Let me now tell you that the PCCC had its groundbreaking last week, and I wish to celebrate that with you all. The Centre will be of foremost international importance as a base for keeping a watchful eye on climate change.

We all know that climate change is among the most urgent concerns for Pacific island nations. Japan's cooperation on this matter through Taranoa Dialogue, for instance, will continue, I assure you.

Resolute in our determination that safeguarding the sea and safeguarding the planet and humankind are one and the same, my country will continue to make efforts with you all.

Where Japan wishes to place emphasis from now is, first of all, in establishing the rule of law in the maritime order.

Since ancient times, it is the Pacific Ocean that has given us blessings of the sea. And it is the rule of law that gives protection to the nations, big and small, for their inherent rights.

Japan will be unstinting in its assistance towards improving countries’ capacity to “protect the sea,” including each country’s legal enforcement capabilities.

I would like to ask all the leaders here to give special consideration to Japan’s fishing activities. At the same time, regarding assistance to enhance your guarding capabilities and your capacity to conserve resources, I believe Japan has a role it can play with confidence and pride.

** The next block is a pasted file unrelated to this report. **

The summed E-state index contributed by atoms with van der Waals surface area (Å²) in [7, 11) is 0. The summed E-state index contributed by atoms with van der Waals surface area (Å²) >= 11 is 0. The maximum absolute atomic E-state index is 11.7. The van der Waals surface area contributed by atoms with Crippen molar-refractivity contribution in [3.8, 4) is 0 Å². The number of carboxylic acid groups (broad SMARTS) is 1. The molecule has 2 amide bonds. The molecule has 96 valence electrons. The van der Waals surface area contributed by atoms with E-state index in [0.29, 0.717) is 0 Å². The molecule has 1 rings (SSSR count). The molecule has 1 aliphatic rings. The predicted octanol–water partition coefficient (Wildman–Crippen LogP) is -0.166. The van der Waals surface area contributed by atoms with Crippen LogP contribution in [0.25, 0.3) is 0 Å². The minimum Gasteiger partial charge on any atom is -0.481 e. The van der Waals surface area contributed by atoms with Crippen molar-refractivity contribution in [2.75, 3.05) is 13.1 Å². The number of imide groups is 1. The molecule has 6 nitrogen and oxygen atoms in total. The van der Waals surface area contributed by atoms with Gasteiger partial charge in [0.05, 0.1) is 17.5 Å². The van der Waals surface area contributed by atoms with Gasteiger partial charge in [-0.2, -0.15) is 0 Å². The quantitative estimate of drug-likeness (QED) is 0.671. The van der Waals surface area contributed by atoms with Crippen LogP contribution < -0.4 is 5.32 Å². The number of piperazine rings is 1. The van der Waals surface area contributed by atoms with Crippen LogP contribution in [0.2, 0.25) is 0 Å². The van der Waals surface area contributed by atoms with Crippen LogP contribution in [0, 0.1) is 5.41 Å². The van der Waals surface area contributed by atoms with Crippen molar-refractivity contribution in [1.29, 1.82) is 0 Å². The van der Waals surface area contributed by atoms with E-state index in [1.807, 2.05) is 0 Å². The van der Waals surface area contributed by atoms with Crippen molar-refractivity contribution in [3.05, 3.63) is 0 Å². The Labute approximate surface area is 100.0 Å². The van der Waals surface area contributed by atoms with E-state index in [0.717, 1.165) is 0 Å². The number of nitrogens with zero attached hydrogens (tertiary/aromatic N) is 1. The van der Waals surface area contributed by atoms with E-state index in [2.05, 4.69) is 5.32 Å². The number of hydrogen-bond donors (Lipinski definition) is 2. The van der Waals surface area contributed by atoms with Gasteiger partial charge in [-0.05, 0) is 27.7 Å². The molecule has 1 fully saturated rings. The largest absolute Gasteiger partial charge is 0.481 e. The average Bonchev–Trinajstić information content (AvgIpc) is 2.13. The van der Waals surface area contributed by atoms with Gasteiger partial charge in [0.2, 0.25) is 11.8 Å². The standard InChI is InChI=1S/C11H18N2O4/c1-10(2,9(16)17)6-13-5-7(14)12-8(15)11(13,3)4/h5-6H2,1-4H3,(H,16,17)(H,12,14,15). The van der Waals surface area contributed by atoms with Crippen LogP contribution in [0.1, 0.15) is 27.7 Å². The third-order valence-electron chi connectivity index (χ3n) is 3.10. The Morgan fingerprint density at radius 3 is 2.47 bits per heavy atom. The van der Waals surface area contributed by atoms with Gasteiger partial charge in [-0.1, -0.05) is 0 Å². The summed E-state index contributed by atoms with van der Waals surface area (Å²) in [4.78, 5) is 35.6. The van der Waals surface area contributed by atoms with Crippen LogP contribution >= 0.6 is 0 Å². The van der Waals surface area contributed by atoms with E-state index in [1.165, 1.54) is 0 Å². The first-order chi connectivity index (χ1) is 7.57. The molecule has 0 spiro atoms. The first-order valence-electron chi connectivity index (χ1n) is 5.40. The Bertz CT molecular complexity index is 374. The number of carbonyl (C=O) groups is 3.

Second, Japan will work to develop quality infrastructure in both “hard” and “soft” aspects so that you are able to realize sustainable prosperity in a self-reliant manner.

And third, we will enhance people-to-people exchanges further and work together with you all to cultivate leaders who will shoulder the future of the PALM nations. Over the next three years, until we gather for the next PALM, Japan intends to work to foster human resources and exchanges for more than 5000 people.

My friends, it is nothing more than an artificial, expedient custom to distinguish between one stretch of water we call the Pacific Ocean and another we deem the Indian Ocean. The two are one and the same, as a matter of course.

It was the ancestors of the PALM peoples that in the long-distant past brought about the “confluence of the two seas” through trade.

There is a theory that a word in Tanzania, “huti,” was originated from the Polynesian word “punti,” both of which mean “banana.”

Bananas found their way from the Pacific islands to the eastern coast of Africa. It was the ancestors of the PALM peoples, the greatest ocean navigators the world has ever known, that brought them there.